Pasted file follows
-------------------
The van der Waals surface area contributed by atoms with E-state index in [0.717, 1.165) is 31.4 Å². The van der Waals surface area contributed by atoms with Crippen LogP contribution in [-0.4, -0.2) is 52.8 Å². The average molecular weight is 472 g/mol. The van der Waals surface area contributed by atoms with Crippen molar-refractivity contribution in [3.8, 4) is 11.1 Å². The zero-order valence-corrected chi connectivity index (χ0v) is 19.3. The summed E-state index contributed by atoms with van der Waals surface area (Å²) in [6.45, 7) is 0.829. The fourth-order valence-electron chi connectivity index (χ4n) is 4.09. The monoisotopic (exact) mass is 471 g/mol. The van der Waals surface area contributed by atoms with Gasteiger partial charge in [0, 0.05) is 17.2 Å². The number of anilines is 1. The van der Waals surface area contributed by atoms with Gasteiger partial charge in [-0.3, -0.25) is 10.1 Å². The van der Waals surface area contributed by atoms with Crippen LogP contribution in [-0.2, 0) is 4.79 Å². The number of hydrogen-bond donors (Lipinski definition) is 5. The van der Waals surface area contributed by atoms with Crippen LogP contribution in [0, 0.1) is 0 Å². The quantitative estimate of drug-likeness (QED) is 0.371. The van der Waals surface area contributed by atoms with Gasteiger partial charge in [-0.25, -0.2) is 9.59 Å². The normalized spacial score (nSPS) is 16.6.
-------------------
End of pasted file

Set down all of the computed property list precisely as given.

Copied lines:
The van der Waals surface area contributed by atoms with E-state index in [0.717, 1.165) is 31.4 Å². The van der Waals surface area contributed by atoms with Crippen LogP contribution in [-0.4, -0.2) is 52.8 Å². The average molecular weight is 472 g/mol. The van der Waals surface area contributed by atoms with Crippen molar-refractivity contribution in [3.8, 4) is 11.1 Å². The zero-order valence-corrected chi connectivity index (χ0v) is 19.3. The summed E-state index contributed by atoms with van der Waals surface area (Å²) in [6.45, 7) is 0.829. The fourth-order valence-electron chi connectivity index (χ4n) is 4.09. The monoisotopic (exact) mass is 471 g/mol. The van der Waals surface area contributed by atoms with Gasteiger partial charge in [0, 0.05) is 17.2 Å². The number of anilines is 1. The van der Waals surface area contributed by atoms with Gasteiger partial charge in [-0.3, -0.25) is 10.1 Å². The van der Waals surface area contributed by atoms with Crippen LogP contribution in [-0.2, 0) is 4.79 Å². The number of hydrogen-bond donors (Lipinski definition) is 5. The van der Waals surface area contributed by atoms with Crippen LogP contribution in [0, 0.1) is 0 Å². The quantitative estimate of drug-likeness (QED) is 0.371. The van der Waals surface area contributed by atoms with Gasteiger partial charge in [-0.25, -0.2) is 9.59 Å². The normalized spacial score (nSPS) is 16.6.